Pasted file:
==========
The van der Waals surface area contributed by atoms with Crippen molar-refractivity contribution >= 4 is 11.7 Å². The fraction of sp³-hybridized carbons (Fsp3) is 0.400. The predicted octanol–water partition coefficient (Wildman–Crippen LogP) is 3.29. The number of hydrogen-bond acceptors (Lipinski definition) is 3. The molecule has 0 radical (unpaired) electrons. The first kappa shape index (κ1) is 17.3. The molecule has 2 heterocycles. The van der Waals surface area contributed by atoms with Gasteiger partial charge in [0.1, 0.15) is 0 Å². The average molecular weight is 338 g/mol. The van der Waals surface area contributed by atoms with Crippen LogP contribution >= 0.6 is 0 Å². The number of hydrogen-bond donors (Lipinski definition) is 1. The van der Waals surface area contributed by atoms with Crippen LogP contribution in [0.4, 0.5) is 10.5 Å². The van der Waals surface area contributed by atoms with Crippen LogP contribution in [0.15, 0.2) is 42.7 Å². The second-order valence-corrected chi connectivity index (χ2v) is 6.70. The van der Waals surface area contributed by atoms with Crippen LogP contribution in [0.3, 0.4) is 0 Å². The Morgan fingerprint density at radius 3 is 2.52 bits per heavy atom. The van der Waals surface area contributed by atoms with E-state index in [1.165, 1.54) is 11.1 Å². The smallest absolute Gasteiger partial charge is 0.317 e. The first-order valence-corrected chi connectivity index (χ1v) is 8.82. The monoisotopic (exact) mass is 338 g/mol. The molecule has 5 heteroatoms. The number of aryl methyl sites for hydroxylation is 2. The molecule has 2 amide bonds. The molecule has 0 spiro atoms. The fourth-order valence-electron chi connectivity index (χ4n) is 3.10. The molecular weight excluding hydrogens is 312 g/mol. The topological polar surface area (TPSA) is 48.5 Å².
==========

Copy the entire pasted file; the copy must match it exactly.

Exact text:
The van der Waals surface area contributed by atoms with Crippen molar-refractivity contribution >= 4 is 11.7 Å². The fraction of sp³-hybridized carbons (Fsp3) is 0.400. The predicted octanol–water partition coefficient (Wildman–Crippen LogP) is 3.29. The number of hydrogen-bond acceptors (Lipinski definition) is 3. The molecule has 0 radical (unpaired) electrons. The first kappa shape index (κ1) is 17.3. The molecule has 2 heterocycles. The van der Waals surface area contributed by atoms with Gasteiger partial charge in [0.1, 0.15) is 0 Å². The average molecular weight is 338 g/mol. The van der Waals surface area contributed by atoms with Crippen LogP contribution >= 0.6 is 0 Å². The number of hydrogen-bond donors (Lipinski definition) is 1. The van der Waals surface area contributed by atoms with Crippen LogP contribution in [0.4, 0.5) is 10.5 Å². The van der Waals surface area contributed by atoms with Crippen LogP contribution in [0.15, 0.2) is 42.7 Å². The second-order valence-corrected chi connectivity index (χ2v) is 6.70. The van der Waals surface area contributed by atoms with Crippen LogP contribution in [0.3, 0.4) is 0 Å². The Morgan fingerprint density at radius 3 is 2.52 bits per heavy atom. The van der Waals surface area contributed by atoms with E-state index in [1.165, 1.54) is 11.1 Å². The smallest absolute Gasteiger partial charge is 0.317 e. The first-order valence-corrected chi connectivity index (χ1v) is 8.82. The monoisotopic (exact) mass is 338 g/mol. The molecule has 5 heteroatoms. The number of aryl methyl sites for hydroxylation is 2. The molecule has 2 amide bonds. The molecule has 0 spiro atoms. The fourth-order valence-electron chi connectivity index (χ4n) is 3.10. The molecular weight excluding hydrogens is 312 g/mol. The topological polar surface area (TPSA) is 48.5 Å².